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Having sufficient knowledge and understanding of how floor-laying craftsmen carried out their work years ago is definitely beneficial to anyone attempting to repair a parquet floor, and our guys have all been taught the basics of how it was originally done. Fortunately the ancient skills have not all been lost through the mists of time, and have been passed on by Craftsmen over the years who often took on apprentices. These lads were pleased to work for little more than their food and lodging. Apprentices would save the small amount of money they earned for special trade-tools which they would then keep for most of their working life. Sometimes, their parents would actually pay for the training, because if the child eventually became a skilled craftsman he would have a trade that would last him his lifetime and he may eventually also be able to help to feed the entire family.
The Romans discovered that roads became more stable when their oblong bricks were pointed in the same direction as the traffic. The basic herringbone pattern also became a popular choice for domestic floors made from wooden blocks right up to the Middle-Ages and eventually this type of floor was regularly installed throughout Europe from the 16th century onwards. An early example of Herringbone Parquet can be seen in the Gallery at Chateau de Fontainebleau in France which was home to King Francois 1st who was a rival to Henry 8th of England. The Italian craftsmen who laid it for him in 1539 were in great demand afterwards, as this design developed into the most fashionable style of the times.
Solid wood parquet was introduced to the UK during the 17th century by Queen Henrietta Maria; the youngest daughter of King Henry IV of France, who became wife of Charles I. Being a keen supporter of the latest fashion in her native country, she invited Inigo Jones and other architects to redesign and renovate part of Somerset House Palace in 1625. One of the first projects was the inclusion of parquet flooring which was then known as"Parquetry". The palace was renamed in honour of Anne of Denmark, wife of James I of England (James VI of Scotland) when they moved to Somerset House in 1603 and it was known as Denmark House during the renovation. This type of flooring brought a touch of the French Court to the home of Henrietta, and the idea quickly spread throughout the British aristocracy. Parquetry became a statement of opulence and eventually evolved into a major symbol of affluence among the wealthy.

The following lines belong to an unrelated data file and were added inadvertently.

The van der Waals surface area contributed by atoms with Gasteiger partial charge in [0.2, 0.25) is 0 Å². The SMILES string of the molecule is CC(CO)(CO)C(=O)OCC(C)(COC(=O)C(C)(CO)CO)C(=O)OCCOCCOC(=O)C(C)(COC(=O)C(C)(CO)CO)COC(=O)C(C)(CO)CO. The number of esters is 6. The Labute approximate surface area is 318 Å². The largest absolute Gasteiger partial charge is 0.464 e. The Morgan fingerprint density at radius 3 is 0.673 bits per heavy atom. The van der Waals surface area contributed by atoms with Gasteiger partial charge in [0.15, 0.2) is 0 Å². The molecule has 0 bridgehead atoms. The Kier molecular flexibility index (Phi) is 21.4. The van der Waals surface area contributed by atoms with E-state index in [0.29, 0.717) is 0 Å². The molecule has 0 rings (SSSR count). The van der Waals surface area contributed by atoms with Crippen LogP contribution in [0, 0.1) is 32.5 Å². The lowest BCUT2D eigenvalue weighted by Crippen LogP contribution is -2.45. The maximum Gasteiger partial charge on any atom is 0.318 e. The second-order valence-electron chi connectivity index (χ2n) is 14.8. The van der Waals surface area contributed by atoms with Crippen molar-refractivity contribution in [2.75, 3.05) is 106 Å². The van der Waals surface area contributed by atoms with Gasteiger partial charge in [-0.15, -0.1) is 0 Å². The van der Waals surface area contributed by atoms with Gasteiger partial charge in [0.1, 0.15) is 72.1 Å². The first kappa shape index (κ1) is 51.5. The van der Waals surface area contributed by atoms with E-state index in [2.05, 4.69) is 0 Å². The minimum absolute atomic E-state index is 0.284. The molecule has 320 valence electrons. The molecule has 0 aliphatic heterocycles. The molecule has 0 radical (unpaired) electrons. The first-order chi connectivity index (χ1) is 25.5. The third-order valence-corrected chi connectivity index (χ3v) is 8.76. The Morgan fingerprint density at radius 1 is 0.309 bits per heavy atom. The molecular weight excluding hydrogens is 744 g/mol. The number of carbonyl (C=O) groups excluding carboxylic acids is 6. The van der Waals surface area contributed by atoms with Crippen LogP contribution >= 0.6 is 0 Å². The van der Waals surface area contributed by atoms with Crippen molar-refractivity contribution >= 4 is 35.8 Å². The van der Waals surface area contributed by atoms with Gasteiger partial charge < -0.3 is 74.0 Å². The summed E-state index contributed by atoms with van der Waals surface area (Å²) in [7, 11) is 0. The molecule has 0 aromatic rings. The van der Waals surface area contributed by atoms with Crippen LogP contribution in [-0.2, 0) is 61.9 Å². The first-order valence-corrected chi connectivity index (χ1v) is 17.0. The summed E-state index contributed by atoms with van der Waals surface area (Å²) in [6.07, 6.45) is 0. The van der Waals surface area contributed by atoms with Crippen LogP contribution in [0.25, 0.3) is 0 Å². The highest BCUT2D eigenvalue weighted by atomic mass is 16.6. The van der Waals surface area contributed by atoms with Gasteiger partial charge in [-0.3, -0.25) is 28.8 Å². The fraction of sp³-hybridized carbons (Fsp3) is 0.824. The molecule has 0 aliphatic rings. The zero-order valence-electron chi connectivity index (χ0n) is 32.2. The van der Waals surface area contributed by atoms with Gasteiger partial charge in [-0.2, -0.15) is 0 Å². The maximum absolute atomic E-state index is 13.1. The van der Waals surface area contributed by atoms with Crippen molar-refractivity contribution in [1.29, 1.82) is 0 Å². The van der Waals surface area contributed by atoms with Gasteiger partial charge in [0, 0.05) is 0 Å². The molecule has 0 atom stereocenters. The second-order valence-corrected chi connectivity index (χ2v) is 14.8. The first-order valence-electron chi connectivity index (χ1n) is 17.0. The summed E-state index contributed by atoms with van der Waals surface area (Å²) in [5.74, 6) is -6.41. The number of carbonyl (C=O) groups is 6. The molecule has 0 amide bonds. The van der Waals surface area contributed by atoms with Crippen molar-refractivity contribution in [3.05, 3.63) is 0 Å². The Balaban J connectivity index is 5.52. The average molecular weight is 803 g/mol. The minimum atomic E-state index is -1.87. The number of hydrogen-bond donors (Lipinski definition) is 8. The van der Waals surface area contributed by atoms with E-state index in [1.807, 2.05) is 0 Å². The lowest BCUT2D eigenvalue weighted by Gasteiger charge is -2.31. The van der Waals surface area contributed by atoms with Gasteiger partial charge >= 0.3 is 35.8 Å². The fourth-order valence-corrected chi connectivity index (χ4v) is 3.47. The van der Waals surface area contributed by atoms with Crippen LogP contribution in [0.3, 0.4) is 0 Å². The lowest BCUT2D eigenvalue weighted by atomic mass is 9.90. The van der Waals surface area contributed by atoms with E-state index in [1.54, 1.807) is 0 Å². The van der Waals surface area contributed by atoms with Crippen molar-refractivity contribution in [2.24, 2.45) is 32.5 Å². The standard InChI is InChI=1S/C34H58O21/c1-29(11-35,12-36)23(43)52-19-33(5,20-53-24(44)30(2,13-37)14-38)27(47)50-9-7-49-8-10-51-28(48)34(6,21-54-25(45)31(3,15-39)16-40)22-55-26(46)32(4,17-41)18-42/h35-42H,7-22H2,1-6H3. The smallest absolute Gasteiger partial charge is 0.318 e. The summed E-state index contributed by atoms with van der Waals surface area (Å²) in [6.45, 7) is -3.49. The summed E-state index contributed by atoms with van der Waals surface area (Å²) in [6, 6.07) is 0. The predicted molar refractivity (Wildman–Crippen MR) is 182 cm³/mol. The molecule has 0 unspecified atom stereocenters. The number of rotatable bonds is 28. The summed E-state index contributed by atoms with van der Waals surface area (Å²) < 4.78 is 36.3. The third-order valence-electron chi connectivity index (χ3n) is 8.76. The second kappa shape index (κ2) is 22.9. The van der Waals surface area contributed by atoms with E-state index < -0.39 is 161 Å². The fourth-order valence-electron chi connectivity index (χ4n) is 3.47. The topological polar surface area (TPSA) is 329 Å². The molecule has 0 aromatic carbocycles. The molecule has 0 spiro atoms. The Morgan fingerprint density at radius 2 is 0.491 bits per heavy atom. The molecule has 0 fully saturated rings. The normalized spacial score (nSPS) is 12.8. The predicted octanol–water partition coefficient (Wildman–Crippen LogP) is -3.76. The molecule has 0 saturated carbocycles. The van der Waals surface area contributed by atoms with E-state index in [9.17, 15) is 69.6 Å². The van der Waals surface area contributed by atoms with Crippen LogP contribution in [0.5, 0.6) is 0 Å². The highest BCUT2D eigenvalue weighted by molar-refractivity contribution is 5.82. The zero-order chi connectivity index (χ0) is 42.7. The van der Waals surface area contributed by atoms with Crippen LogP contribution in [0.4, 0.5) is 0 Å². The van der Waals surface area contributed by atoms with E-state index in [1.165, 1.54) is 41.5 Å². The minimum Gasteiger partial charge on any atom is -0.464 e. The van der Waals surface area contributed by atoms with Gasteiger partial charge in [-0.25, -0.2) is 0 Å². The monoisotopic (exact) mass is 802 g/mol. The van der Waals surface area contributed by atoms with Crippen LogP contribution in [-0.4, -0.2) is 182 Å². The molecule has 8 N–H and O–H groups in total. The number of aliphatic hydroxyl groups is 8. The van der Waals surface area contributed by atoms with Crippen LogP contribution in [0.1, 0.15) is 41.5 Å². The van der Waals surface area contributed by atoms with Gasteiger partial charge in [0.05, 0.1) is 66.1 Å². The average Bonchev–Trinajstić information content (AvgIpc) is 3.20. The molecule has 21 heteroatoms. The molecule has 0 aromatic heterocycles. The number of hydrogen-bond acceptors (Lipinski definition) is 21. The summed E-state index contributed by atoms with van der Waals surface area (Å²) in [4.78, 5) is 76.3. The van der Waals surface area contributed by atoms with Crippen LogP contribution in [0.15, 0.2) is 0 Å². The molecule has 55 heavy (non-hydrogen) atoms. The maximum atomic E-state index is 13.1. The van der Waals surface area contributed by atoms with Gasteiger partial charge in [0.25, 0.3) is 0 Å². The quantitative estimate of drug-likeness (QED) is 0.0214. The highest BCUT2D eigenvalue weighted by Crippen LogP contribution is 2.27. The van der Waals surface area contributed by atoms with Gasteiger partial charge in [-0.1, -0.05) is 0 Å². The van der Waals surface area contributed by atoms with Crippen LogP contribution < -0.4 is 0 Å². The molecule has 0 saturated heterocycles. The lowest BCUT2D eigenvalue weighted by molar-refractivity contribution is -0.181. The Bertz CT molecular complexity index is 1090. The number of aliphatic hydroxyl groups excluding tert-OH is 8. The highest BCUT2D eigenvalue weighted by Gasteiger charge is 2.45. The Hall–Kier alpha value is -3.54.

Original examples of 17th century parquet fitted by master craftsmen in the UK can still be seen in the finest stately homes that have escaped alteration such as Boughton House in Northamptonshire sometimes referred to as "The English Versailles", and the "Great Hall" at Ham House in Richmond Upon Thames. The trends for parquetry continued well into the 18th century with patterns gradually becoming more ambitious and elaborate; in fact some of these 17th Century Parquet Patterns. and fitting practices are still used by craftsmen today. Unfortunately, some of the original examples lost through decay, demolition or fire, have often been replaced with new designs and materials during restoration.
From the 1720's, the wooden parquet fashion was gradually superseded as carpets became more popular, but later in the century wood parquet was included to surround the carpet borders, prompting a wholesale revival in large homes owned by the gentry. Parquet was back in fashion by the next century and had become part of mainstream interior architecture as can be seen in the Tower Ballroom at Blackpool (Strictly fans - take note!)
Timber Planing machines were introduced in the 1790s, but consistency in production was not achieved until the advent of steam-powered mechanical saws during the 1830s. Mass-produced tongue-and-grooved floorboards then became a possibility, and this simple system is still widely used in the building trade to the present day. This mechanical method also enabled parquet to be manufactured in different sized oblong shaped blocks of wood that fitted together to produce intricate geometric designs.
Throughout the 20th century, many beautiful Parquet floors were pulled up casually and carelessly to make way for central heating systems. During the 1940s and 1950s the wooden Parquet floor was taken up in many homes to allow the installation of asbestos lagging around under-floor pipe work. This practice was mainly phased out in the 1960s however, and thorough surveys to identify asbestos since then have led to even more destruction, with floors being completely disposed of to remove the dangerous material.
Herringbone with a tongue and groove fit was the most popular Parquet design during the Victorian era, and although extremely expensive, it remained so right up to the mid 1930s. It was usually laid in the most prominent area of the home near the entrance on the ground floor of the house such as a hallway or reception space, and these floors are the most frequent type we are asked to renovate in Leicestershire.
Historical wooden parquet floors, especially the ones that have preserved their original look, demonstrate true evidence of floor laying skills of those craftsmen. We find through carrying out Parquet restoration that the floor we are working on always reflects their artistic perception and our guys always appreciate their work considering the lack of technology available when these wonderful floors were originally created.
See two examples below of Parquet in St Petersburg Russian Palaces
Historic British Parquet
French Parquet at its most magnificent
Ashby de la Zouch